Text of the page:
Je suis Charlie


I suspect that the repercussions of this barbarity will potentially have great significance well beyond the tragic deaths of the individuals who were slaughtered today. Even now, people are talking about how this tragedy will improve the FN’s chances of taking power. If these killers turn up in, say, ISIS-controlled parts of Iraq or Syria the implications for French society will be profound and very disturbing.

I wish to discuss one significant aspect of this tragedy. Clearly, this was not intended as a “suicide mission”. The killers wanted to escape with their lives and seem to have made advance plans, however imperfect, for doing so. The critical question for France is whether they have will find support among the French people.

Mao Zedong once said that the guerrilla must move amongst the people as a fish swims in the sea. As his statement implies, without at least some level of support from the people of a particular community, it is difficult and perhaps impossible for revolutionaries or terrorists or even ordinary criminals to successfully hide from the police.

I think we must be honest with ourselves. The natural suspicion is that the killers are Beurs and have disappeared into the Muslim community in France—a community that is frequently castigated as being in France but not of France. We can argue about whether that is a fair categorization (and as an advocate for integration, I think it’s unfair for a variety of reasons) but I don’t see how the question can be avoided.

Certainly, the planning of this operation needed at least some degree of acquiescence among more than a handful of people living in France. At this point, there must be many people in France who know or suspect the identity of the killers. Their escape from France will require both the active support of some people there and the willingness to remain silent of a much larger group. This is the meaning of Mao’s axiom.

Do these killers enjoy any level of support in France? Assuming that they are hiding in the Muslim community, the question is will that community choose to shelter the killers as they, presumably, leave France for a country where they will be welcomed as heroes? Or will the revulsion to this barbarity among ordinary French Muslims (and which seems to be slowly building in the admittedly perhaps non-representative parts of the Beur media to which I have been directed by friends) mean that the killers will be quickly identified and delivered to the police?

Now we will see the reaction of the Muslim community in France. Will they show solidarity with the victims? Will the leadership of the Muslims in France speak out to condemn this attack? Will they help to identify and capture these barbarians?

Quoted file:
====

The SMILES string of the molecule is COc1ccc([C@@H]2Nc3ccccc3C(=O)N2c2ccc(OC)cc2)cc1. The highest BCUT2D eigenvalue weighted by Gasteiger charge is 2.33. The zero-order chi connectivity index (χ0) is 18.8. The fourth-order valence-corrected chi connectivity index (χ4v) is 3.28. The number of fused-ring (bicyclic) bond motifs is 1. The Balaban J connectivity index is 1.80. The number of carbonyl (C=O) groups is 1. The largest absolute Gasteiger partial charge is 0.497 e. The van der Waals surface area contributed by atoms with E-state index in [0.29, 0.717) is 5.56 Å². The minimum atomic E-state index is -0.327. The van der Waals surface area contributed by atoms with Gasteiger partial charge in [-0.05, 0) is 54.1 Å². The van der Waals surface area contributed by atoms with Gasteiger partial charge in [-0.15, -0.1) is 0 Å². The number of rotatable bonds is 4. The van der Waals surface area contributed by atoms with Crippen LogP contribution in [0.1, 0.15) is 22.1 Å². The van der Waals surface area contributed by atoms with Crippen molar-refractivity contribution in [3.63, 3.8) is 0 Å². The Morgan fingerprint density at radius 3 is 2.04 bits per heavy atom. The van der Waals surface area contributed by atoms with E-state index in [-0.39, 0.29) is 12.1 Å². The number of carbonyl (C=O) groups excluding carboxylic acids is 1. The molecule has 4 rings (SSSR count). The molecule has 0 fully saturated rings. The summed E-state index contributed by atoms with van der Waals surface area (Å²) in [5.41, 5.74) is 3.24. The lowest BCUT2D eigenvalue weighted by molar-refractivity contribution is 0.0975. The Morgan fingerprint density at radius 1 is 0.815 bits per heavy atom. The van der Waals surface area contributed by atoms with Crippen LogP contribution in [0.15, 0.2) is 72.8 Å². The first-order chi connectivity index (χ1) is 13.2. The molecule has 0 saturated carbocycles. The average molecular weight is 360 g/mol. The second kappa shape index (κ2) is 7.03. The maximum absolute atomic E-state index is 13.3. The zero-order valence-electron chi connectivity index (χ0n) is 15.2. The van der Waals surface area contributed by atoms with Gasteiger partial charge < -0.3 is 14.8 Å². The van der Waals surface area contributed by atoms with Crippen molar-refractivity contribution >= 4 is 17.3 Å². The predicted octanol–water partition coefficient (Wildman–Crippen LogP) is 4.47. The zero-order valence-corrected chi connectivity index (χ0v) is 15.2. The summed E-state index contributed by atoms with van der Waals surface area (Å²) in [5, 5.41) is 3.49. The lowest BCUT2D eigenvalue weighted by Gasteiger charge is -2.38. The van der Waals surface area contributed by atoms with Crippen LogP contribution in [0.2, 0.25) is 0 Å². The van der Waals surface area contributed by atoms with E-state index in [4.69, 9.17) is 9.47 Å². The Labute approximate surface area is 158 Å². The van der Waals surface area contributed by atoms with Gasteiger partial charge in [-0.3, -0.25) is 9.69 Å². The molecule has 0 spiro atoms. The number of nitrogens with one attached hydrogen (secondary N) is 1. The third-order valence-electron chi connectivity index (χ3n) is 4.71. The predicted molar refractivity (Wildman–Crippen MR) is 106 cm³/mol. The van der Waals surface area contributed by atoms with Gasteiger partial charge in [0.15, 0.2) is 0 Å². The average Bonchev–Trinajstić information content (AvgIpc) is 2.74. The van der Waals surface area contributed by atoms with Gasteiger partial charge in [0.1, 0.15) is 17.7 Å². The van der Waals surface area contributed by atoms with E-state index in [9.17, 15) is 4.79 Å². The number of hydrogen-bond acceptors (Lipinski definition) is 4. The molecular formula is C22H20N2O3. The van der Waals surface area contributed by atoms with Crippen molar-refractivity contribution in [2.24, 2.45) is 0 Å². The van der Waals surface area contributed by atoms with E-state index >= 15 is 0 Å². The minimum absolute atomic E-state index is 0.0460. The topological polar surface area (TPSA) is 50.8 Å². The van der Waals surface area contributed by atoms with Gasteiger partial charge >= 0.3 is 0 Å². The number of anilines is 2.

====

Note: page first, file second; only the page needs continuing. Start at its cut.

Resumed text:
I believe that the majority of French people will be looking to see whether the French Muslims are simply people who share a physical space with the French while remaining outsiders in separate communities, who are perhaps even antagonistic towards France. This is an important moment. Right or wrong, fair or unfair, my reading of the French media (and my own heart) tells me that this will be a test.


The Grand Mosque of Paris has issued a very strong statement condemning the attacks

In a development, the significance of which cannot be overestimated, the Union des Organisations Islamiques de France, which is a very conservative Islamic umbrella group, has issued an even more strongly worded condemnation of the attack in which they called for all French Muslims to show solidarity by participating in marches or rallies in memory of the victims and stating that a delegation of the management of the UOIF went [to one of the many demonstrations today] in order to show their solidarity. (NB, there were many marches and demonstrations today throughout France in hommage or to show solidarity).

They are in French and I couldn’t find English versions but the statements are in very simple, very direct and very strong French and I believe that Google Translate will handle it nicely.


I would like to direct attention to this very strong statement by Hassan Chalghoumi, an imam in the Paris suburb of Drancy, who has visited the scene of the crime and issued a very strong and extremely moving condemnation of the attacks. (This video is in French with English subtitles).